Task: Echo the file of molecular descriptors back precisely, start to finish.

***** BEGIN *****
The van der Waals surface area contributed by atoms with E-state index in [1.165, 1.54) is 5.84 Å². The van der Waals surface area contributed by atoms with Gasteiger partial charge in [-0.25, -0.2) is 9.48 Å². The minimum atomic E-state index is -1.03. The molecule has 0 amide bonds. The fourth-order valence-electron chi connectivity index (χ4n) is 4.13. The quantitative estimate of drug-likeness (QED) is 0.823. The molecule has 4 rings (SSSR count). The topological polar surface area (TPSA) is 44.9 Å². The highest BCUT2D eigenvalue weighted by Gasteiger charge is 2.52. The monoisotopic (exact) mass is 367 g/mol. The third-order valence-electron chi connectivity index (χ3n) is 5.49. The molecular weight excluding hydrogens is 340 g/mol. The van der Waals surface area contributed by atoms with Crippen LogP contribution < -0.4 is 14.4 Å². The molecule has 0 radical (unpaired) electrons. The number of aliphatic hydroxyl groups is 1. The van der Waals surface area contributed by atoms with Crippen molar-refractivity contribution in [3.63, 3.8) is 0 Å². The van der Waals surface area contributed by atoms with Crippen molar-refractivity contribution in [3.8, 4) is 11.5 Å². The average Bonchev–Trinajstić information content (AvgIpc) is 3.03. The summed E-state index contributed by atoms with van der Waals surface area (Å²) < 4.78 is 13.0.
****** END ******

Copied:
The van der Waals surface area contributed by atoms with E-state index in [1.165, 1.54) is 5.84 Å². The van der Waals surface area contributed by atoms with Gasteiger partial charge in [-0.25, -0.2) is 9.48 Å². The minimum atomic E-state index is -1.03. The molecule has 0 amide bonds. The fourth-order valence-electron chi connectivity index (χ4n) is 4.13. The quantitative estimate of drug-likeness (QED) is 0.823. The molecule has 4 rings (SSSR count). The topological polar surface area (TPSA) is 44.9 Å². The highest BCUT2D eigenvalue weighted by Gasteiger charge is 2.52. The monoisotopic (exact) mass is 367 g/mol. The third-order valence-electron chi connectivity index (χ3n) is 5.49. The molecular weight excluding hydrogens is 340 g/mol. The van der Waals surface area contributed by atoms with Crippen LogP contribution < -0.4 is 14.4 Å². The molecule has 0 radical (unpaired) electrons. The number of aliphatic hydroxyl groups is 1. The van der Waals surface area contributed by atoms with Crippen molar-refractivity contribution in [3.63, 3.8) is 0 Å². The van der Waals surface area contributed by atoms with Crippen molar-refractivity contribution in [3.8, 4) is 11.5 Å². The average Bonchev–Trinajstić information content (AvgIpc) is 3.03. The summed E-state index contributed by atoms with van der Waals surface area (Å²) < 4.78 is 13.0.